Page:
Greenpeace Charges Ashcroft, Miami Authorities Endanger Free Speech Rights

Freedom of speech, the right to peaceful protest and halting the import of illegal mahogany from the Brazilian Amazon were the focus of a press conference held by Greenpeace today.

Freedom of speech, the right to peaceful protest and

halting the import of illegal mahogany from the Brazilian Amazon were the focus of a press conference held by Greenpeace today. The global environmental group is fighting unprecedented federal criminal charges in Miami for engaging in peaceful protest, even as it continues its work to stop the destruction of endangered forests around the world. The press conference also drew attention to the extreme measures that federal and local authorities have taken recently to deny a Greenpeace ship access to the Port of Miami and to hinder public access to that ship.

"This case is an ominous extension of John Ashcroft's Patriot Act," said John

Passacantando, Executive Director of Greenpeace. "If this prosecution succeeds, non-violent civil protest -- an essential American tradition from colonial times to the civil rights movement -- may become yet another casualty of Mr. Ashcroft's attack on civil liberties."

In April 2002, two Greenpeace activists climbed onto a commercial ship off the coast of Florida. The activists were carrying a banner that read, "President Bush, Stop Illegal Logging" to draw attention to the fact that the ship was bringing illegal mahogany from the Amazon rainforest into the United States. Criminal enterprises continue to ravage the Amazon, using bribery, extortion, slavery, and murder.

"While the U.S. watches its borders for drugs and counterfeit Gucci bags, no law yet exists to stop importation of most wood illegally cut in other countries," said Scott Paul, Greenpeace's Forest Campaign Coordinator. "We took action when our government failed to."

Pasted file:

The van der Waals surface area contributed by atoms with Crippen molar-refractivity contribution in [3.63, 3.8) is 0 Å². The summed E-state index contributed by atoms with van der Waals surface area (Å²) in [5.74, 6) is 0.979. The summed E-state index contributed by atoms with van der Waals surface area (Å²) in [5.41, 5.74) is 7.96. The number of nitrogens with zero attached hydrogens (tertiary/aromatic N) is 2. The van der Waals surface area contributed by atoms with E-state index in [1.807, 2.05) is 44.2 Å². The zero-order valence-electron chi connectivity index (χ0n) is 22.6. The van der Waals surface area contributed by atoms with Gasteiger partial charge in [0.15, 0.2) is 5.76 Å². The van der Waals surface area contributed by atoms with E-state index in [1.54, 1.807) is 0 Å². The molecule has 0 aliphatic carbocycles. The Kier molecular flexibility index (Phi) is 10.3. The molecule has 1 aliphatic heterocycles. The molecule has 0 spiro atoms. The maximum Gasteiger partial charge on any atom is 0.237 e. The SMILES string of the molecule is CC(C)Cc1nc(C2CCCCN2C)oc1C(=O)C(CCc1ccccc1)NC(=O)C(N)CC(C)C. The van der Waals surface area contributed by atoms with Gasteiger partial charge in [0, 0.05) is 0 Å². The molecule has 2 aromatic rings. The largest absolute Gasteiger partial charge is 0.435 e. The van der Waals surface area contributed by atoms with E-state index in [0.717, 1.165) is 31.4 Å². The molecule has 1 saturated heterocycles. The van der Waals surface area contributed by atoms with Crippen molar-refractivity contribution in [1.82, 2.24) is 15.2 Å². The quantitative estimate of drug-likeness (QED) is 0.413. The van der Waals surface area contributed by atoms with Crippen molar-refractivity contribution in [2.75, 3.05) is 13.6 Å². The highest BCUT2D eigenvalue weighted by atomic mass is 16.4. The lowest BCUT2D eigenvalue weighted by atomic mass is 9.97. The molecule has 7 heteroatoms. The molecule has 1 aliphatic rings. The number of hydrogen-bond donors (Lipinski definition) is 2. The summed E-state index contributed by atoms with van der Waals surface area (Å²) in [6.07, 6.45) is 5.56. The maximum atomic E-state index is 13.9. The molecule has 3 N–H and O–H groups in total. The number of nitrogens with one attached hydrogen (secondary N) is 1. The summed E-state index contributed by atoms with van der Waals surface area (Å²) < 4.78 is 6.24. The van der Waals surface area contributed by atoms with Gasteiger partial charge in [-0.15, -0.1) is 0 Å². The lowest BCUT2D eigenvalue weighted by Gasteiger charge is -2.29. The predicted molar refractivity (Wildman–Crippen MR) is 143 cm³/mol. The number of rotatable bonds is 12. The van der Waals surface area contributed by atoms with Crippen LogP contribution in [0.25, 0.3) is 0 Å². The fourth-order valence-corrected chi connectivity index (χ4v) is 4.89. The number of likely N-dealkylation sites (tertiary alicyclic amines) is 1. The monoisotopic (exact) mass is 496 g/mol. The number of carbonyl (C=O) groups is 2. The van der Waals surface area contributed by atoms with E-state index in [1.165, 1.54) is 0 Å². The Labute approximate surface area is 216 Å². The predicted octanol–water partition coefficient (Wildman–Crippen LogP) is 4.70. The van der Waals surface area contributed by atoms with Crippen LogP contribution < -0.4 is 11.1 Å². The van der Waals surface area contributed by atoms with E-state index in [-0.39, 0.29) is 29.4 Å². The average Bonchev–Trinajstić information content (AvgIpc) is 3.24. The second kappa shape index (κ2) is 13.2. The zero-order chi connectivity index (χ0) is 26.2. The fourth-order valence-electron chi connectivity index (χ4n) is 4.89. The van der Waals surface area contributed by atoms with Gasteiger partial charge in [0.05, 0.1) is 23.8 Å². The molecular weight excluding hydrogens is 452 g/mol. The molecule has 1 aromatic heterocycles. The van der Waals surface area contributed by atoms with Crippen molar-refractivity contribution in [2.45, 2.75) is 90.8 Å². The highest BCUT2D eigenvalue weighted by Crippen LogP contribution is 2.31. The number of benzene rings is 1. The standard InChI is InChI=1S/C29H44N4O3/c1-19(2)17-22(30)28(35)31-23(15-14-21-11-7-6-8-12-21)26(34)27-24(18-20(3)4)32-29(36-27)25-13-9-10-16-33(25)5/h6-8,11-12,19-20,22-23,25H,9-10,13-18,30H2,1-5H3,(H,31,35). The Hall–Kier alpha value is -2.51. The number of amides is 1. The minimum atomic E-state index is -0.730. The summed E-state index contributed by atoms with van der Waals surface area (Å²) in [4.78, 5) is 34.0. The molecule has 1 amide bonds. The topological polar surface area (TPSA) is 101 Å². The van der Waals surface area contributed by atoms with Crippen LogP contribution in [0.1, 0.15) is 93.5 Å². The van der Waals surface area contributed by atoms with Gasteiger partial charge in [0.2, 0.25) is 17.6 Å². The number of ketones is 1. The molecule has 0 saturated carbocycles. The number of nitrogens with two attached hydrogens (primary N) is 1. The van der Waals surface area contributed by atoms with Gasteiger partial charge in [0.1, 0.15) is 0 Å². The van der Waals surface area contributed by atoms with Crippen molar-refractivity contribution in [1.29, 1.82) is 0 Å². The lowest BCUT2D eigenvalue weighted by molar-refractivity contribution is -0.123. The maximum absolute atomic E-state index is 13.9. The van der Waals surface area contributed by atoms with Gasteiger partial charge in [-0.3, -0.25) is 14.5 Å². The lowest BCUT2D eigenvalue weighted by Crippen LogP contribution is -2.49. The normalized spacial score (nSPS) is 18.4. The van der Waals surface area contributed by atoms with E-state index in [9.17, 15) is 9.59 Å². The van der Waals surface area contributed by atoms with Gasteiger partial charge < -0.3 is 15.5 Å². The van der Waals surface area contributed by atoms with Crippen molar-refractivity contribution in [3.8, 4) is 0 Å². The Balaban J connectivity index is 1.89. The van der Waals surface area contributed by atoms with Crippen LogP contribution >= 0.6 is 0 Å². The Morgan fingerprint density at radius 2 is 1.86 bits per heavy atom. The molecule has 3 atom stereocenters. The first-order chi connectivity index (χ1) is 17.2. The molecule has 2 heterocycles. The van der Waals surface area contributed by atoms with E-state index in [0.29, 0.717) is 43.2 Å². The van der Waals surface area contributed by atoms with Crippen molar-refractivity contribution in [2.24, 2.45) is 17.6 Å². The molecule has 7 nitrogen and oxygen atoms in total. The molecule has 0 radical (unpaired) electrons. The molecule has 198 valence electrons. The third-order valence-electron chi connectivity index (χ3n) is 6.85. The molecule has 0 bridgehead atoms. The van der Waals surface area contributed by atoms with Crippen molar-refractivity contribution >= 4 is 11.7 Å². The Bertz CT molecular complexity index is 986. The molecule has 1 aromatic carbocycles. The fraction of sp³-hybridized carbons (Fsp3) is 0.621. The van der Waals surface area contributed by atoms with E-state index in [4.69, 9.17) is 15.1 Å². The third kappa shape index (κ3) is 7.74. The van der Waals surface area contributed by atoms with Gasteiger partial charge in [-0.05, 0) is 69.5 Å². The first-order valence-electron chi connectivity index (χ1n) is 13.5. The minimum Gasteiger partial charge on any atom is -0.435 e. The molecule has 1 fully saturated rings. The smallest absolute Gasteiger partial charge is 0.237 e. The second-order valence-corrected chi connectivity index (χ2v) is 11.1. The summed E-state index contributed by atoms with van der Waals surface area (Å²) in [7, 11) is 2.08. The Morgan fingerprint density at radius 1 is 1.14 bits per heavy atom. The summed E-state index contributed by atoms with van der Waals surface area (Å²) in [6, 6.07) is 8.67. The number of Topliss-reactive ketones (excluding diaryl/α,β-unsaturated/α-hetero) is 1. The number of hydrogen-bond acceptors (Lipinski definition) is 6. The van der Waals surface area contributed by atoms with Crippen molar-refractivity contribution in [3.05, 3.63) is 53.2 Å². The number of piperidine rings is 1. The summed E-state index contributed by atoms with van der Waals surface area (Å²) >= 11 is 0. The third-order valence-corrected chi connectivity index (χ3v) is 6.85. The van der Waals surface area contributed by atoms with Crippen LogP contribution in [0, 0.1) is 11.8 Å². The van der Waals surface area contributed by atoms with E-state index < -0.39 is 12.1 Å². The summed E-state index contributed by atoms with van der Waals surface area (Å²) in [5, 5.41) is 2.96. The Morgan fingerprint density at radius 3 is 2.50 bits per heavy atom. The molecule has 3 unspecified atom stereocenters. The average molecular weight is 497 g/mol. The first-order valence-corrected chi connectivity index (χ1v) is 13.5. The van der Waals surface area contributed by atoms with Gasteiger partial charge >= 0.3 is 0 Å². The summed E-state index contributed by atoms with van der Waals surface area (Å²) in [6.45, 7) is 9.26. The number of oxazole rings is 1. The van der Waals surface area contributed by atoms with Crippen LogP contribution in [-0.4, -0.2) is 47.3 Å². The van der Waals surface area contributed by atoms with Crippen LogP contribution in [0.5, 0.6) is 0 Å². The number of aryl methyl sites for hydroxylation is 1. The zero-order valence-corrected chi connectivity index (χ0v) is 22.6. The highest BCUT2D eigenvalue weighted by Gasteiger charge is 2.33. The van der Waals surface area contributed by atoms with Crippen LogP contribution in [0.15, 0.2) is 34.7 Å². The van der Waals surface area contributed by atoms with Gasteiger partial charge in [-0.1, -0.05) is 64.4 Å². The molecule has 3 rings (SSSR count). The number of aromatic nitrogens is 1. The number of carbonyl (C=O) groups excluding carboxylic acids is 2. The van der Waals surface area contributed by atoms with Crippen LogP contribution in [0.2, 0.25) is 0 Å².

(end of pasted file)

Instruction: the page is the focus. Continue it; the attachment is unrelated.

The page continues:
The individuals involved in the protest settled charges against them last year. However, the Justice Department filed criminal charges against Greenpeace as a corporate entity in July 2003, citing an obscure 19th century law prohibiting unauthorized ship boarding. Greenpeace contends that this prosecution -- the first indictment of its kind in U.S. history -- is politically motivated because the environmental group has effectively opposed Bush Administration policies.

The Port of Miami recently refused dock space to the Greenpeace ship M.Y.

Esperanza, which arrived in Miami on October 27, on its way to Europe after

spending three months in North America. During the Esperanza's stay in Miami, Greenpeace had planned to invite the public on board to learn more about Greenpeace's work. However, the ship was forced to anchor three miles out at sea, and authorities have hampered efforts to allow media and supporters on board to visit the ship.

Alan Farago, Sierra Club Everglades Chair and a local leader in the environmental movement in Miami, spoke in support of Greenpeace: "The people of Miami are familiar with despotic government, and it is a shame to be here on the occasion of our own government using excuses to inhibit civic participation and the legitimate right to free expression."

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